Practical Coilgun Design

FEMM - Iron at Coil Entry

We've studied several air-core coils, isn't it about time we add iron? What thickness of iron works best? If you remember your early physics experiments, then you know a coil wound on a nail becomes many times stronger.

Note that we can't just add iron anywhere. For example, if you put the coil around an iron pipe, then all the magnetic flux goes into the pipe instead of the projectile. Not good. We need to put iron outside the coil somewhere.

We also want to study the whole range of motion. Some good work at the Magnetic Gun Club found the coil's force in the presence of magnetic shielding and end caps can increase the force by up to five times. But is this the whole story? It is possible that increased force at one point comes at the expense of decreased force elsewhere. So we'll use scripting to move the projectile through the entire range of influence, and find the total work done.

The simplest place to add iron is at the entry to the coil, at the entry. In theory it will shorten the path outside the coil that the flux must travel. It is easy to get a plain iron washer from the hardware store in a variety of sizes, and it sure doesn't get any simpler than that. But what thickness of iron will work best?

This page includes

  • Compute the projectile's kinetic energy, when the iron washer is of various thicknesses.
  • The Lua script illustrates how to pass a value from the solver script to the visualization script.
  • The mesh size is optimized for much faster computation without loss of accuracy.

FEMM Model

Iron entry animationThe simplest arrangement of iron is to add an end cap (an iron washer) at the entry to the coil. This simulation varies its thickness and computes total work done on the projectile.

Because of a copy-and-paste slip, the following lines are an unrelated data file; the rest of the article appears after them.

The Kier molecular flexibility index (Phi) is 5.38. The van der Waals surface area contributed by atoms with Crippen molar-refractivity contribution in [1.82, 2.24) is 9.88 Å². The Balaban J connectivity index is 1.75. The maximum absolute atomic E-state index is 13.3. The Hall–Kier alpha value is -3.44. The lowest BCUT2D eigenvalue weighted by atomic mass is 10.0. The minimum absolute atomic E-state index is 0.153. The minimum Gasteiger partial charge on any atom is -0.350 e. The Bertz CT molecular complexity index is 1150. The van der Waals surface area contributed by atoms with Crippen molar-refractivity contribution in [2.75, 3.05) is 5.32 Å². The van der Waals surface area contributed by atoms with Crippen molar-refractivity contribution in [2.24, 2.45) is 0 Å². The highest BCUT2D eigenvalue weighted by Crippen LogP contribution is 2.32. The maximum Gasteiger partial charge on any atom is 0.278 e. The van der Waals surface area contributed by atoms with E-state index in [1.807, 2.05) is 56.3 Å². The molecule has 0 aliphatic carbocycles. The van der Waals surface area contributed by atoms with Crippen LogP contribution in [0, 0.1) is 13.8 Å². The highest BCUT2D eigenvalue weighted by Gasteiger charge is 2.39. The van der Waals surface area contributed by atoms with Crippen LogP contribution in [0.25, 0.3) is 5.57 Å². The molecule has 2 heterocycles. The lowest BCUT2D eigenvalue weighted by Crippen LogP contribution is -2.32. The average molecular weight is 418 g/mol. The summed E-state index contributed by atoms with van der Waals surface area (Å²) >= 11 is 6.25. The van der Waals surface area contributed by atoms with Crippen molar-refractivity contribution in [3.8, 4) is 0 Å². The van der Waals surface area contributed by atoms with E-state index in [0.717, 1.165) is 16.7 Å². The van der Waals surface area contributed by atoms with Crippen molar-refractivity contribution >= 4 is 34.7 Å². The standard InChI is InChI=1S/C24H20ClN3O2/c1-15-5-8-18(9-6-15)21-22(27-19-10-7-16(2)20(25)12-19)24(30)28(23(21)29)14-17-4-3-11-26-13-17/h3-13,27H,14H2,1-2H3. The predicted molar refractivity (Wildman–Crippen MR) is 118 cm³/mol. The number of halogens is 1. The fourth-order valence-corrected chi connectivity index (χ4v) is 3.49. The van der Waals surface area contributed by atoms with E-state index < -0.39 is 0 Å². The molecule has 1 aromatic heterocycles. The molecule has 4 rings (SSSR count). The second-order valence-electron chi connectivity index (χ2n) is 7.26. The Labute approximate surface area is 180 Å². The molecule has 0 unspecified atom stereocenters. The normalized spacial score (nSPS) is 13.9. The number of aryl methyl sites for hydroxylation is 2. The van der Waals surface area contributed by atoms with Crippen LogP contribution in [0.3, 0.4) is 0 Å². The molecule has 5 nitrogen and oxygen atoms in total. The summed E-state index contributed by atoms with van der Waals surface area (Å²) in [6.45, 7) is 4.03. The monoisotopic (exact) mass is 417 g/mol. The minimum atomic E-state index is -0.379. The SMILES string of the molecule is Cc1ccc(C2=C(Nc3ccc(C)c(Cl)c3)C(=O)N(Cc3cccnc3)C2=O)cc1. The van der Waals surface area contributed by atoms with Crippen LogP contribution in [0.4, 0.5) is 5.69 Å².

This model approximates my actual parts, using nice round numbers:

  • 40mm long coil
  • 8mm inside diameter (4mm radius)
  • 20mm outside diameter (10mm radius)
  • 16 AWG wire (1.29mm diameter)
  • An inductor simulation suggests this has 4 layers of 31 turns (51 microhenries, 71 milliohms)

The projectile is made of iron welding rod:

  • 4.5mm diameter (2.25mm radius)
  • 30mm long (make it 25% shorter than coil)
  • M-19 steel (not sure if this is correct, but it matches my other FEMM models)
  • "air gap" is actually a plastic firing tube (not shown)

Like my other FEMM models, this model has some important assumptions:

  • frequency is d.c. (no eddy currents)
  • velocity is zero (every point is simulated at steady-state with no motion)
  • projectile is M-19 steel (nonlinear BH curve)
  • steady coil current (not a capacitive-discharge system)
  • no losses due to friction (don't we wish!)

Pre-processor Lua Program

iron_entry_pre.lua (download)
outfile = "iron_entry_results.txt"
write(handle, "\nInvestigating iron washer at entry to coil\n")
write(handle, "Coil is 40mm long\n")
write(handle, "      4mm inside radius\n")
write(handle, "      10mm outside radius\n")
write(handle, "      4 layers of 31 turns each\n")
write(handle, "Projectile is 10mm long\n")
write(handle, "      2.25mm radius\n")
write(handle, "      made of M-19 steel\n")
write(handle, "      starting 40mm away from center\n")

-- Save the model in temp file just to be safe

-- Amount the washer grows in thickness
increment = 0.5

-- Outer loop runs once for each washer thickness
for i=0,10 do
   thickness = 0.1 + (i * increment)

   -- Announce the current test condition
   handle = openfile(outfile,"a")